If you’d like help with that, reach out ! I’m here to help you.

To discover some of my other helpful mantras come back soon. 😉

Nathalie

paddlers in the morning mist

Second chances

Who doesn’t like getting a second chance?

December 5 is the last Wellness Seminar of the Fall Series.

Sadly I had to put the boats away for the cold months. Sigh!

The weather was not cooperating on November 21 so I held on to the talk scheduled for then and will be presenting “Let’s Talk about Addictions” on December 5, 7-9 pm.

Reserve some time in your agenda to join us at the Almonte Branch of the Mississippi Mills Public Library to learn some useful information about addictions and how to support those you love who might be struggling during the holiday season.

New to the Wellness Seminars? Find out more at EvenKeelHealth.ca

I look forward to seeing you. RSVP are appreciated.

Nathalie

ballons

Happy Nurse Practitioner Week!

I want to take a moment to celebrate my Nurse Practitioner colleagues. This week is National NP week. A good time to take a breath and recognize the valuable contributions of these amazing healthcare providers.

Some people say Nurse Practitioners are “fairly new.” Really!? How long do you have to be around to no longer be fairly new? I guess everything is relative. Still, did you know that we’ve had nurse practitioners providing care in Canada for nearly 50 years? At first, we saw most of them working in remote and rural areas but now we’re in acute care hospitals, family health teams, community health centres, Physicians’ offices, NP-Led clinics, private practice and many other places where health care is needed.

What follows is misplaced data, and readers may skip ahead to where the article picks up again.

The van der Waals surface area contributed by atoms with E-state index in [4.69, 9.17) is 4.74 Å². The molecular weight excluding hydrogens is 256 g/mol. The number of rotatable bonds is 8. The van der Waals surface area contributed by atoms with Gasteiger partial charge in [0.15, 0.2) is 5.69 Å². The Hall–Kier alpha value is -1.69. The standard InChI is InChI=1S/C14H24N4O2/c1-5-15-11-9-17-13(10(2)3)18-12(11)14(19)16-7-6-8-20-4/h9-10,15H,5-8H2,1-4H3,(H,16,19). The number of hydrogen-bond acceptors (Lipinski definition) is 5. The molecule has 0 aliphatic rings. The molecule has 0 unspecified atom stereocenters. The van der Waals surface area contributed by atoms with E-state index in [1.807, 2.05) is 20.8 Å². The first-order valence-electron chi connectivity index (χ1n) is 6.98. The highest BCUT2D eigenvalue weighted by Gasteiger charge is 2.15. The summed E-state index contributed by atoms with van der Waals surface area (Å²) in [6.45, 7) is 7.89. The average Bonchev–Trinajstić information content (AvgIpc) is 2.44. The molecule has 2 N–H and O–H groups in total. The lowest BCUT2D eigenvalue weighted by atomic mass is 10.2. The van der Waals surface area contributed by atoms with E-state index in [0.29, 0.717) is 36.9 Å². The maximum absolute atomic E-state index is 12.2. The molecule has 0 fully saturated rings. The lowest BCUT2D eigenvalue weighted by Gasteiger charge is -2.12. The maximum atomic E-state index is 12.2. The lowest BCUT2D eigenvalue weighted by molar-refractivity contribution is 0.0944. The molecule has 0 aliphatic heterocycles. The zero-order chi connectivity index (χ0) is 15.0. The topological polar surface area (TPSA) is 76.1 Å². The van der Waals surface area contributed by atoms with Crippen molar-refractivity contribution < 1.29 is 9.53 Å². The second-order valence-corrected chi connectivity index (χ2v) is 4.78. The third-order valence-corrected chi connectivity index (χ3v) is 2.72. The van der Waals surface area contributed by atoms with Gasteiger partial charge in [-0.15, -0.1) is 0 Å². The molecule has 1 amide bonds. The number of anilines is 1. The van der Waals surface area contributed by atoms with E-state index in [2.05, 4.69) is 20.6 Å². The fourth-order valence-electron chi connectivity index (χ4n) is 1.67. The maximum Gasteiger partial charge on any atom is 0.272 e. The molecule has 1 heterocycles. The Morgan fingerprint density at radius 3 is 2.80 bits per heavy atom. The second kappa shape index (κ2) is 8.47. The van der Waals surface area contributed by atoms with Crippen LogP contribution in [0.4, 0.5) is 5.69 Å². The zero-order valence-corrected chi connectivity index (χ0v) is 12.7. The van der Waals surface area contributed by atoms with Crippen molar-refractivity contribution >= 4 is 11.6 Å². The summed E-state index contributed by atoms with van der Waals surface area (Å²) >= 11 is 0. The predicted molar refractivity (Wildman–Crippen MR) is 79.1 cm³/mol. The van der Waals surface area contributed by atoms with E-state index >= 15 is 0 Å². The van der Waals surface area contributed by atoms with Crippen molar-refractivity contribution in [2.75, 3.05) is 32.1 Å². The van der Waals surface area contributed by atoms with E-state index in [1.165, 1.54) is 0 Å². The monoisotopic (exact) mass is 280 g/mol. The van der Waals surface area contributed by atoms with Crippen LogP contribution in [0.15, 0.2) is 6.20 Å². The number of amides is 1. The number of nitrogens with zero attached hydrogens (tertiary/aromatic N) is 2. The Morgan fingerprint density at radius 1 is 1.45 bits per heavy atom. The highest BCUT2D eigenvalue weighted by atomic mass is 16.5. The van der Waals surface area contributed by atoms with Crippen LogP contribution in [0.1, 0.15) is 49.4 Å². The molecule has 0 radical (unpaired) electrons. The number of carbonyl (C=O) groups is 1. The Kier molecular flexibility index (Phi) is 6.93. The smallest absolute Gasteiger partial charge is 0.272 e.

My post graduate nursing education has prepared me to expand my scope of practice and allowed me to really grow as a nurse. I love that as an NP we can diagnose illnesses, order & interpret diagnostic tests, refer to other health care professionals and specialists, provide counselling and education, provide treatment, prescribe all medications and manage chronic diseases.

I, personally, feel most passionate about helping people recover from mental health and addiction problems. I feel strongly about integrating my patients’ mental health and or addiction problems within their overall health care plan. My mission : to get you back on an even keel.

Please join me in celebrating the Nurse Practitioners in your life.

Learn more about the 3,700 Nurse Practitioners in Ontario at NPAO.org

Learn more about Nathalie Héloïse Graveline, Nurse Practitioner at EvenKeelHealth.ca

ballons

Photo by Adi Goldstein on Unsplash

hands reaching toward each other

It doesn’t have to be this hard!